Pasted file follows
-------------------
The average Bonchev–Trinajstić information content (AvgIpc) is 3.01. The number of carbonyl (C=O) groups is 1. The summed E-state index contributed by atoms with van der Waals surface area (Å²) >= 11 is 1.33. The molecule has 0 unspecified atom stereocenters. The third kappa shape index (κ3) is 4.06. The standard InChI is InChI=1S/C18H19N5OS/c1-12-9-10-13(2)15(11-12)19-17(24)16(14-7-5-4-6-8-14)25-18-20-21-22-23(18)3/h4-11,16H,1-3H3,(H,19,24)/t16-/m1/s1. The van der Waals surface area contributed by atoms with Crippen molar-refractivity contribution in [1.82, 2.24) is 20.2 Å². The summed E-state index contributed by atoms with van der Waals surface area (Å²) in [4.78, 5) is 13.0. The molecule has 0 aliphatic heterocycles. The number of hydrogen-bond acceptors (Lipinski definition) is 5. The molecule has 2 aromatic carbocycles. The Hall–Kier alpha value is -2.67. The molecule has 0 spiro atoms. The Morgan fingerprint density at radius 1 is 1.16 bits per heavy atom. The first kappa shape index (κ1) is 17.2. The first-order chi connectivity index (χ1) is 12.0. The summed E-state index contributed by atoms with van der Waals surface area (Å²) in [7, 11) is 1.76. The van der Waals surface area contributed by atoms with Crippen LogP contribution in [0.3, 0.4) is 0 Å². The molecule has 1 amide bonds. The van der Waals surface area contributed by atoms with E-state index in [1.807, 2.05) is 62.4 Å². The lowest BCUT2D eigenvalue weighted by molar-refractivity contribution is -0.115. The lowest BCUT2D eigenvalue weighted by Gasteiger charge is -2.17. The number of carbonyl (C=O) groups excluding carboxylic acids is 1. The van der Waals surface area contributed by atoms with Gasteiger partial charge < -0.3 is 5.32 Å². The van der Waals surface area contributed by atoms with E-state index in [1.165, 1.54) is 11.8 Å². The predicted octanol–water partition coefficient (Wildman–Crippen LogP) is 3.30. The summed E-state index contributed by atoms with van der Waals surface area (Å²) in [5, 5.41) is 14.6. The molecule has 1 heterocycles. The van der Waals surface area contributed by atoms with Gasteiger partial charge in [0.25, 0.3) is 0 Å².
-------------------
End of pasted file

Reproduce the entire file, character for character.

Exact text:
The average Bonchev–Trinajstić information content (AvgIpc) is 3.01. The number of carbonyl (C=O) groups is 1. The summed E-state index contributed by atoms with van der Waals surface area (Å²) >= 11 is 1.33. The molecule has 0 unspecified atom stereocenters. The third kappa shape index (κ3) is 4.06. The standard InChI is InChI=1S/C18H19N5OS/c1-12-9-10-13(2)15(11-12)19-17(24)16(14-7-5-4-6-8-14)25-18-20-21-22-23(18)3/h4-11,16H,1-3H3,(H,19,24)/t16-/m1/s1. The van der Waals surface area contributed by atoms with Crippen molar-refractivity contribution in [1.82, 2.24) is 20.2 Å². The summed E-state index contributed by atoms with van der Waals surface area (Å²) in [4.78, 5) is 13.0. The molecule has 0 aliphatic heterocycles. The number of hydrogen-bond acceptors (Lipinski definition) is 5. The molecule has 2 aromatic carbocycles. The Hall–Kier alpha value is -2.67. The molecule has 0 spiro atoms. The Morgan fingerprint density at radius 1 is 1.16 bits per heavy atom. The first kappa shape index (κ1) is 17.2. The first-order chi connectivity index (χ1) is 12.0. The summed E-state index contributed by atoms with van der Waals surface area (Å²) in [7, 11) is 1.76. The van der Waals surface area contributed by atoms with Crippen LogP contribution in [0.3, 0.4) is 0 Å². The molecule has 1 amide bonds. The van der Waals surface area contributed by atoms with E-state index in [1.807, 2.05) is 62.4 Å². The lowest BCUT2D eigenvalue weighted by molar-refractivity contribution is -0.115. The lowest BCUT2D eigenvalue weighted by Gasteiger charge is -2.17. The number of carbonyl (C=O) groups excluding carboxylic acids is 1. The van der Waals surface area contributed by atoms with Gasteiger partial charge < -0.3 is 5.32 Å². The van der Waals surface area contributed by atoms with E-state index in [1.165, 1.54) is 11.8 Å². The predicted octanol–water partition coefficient (Wildman–Crippen LogP) is 3.30. The summed E-state index contributed by atoms with van der Waals surface area (Å²) in [5, 5.41) is 14.6. The molecule has 1 heterocycles. The van der Waals surface area contributed by atoms with Gasteiger partial charge in [0.25, 0.3) is 0 Å².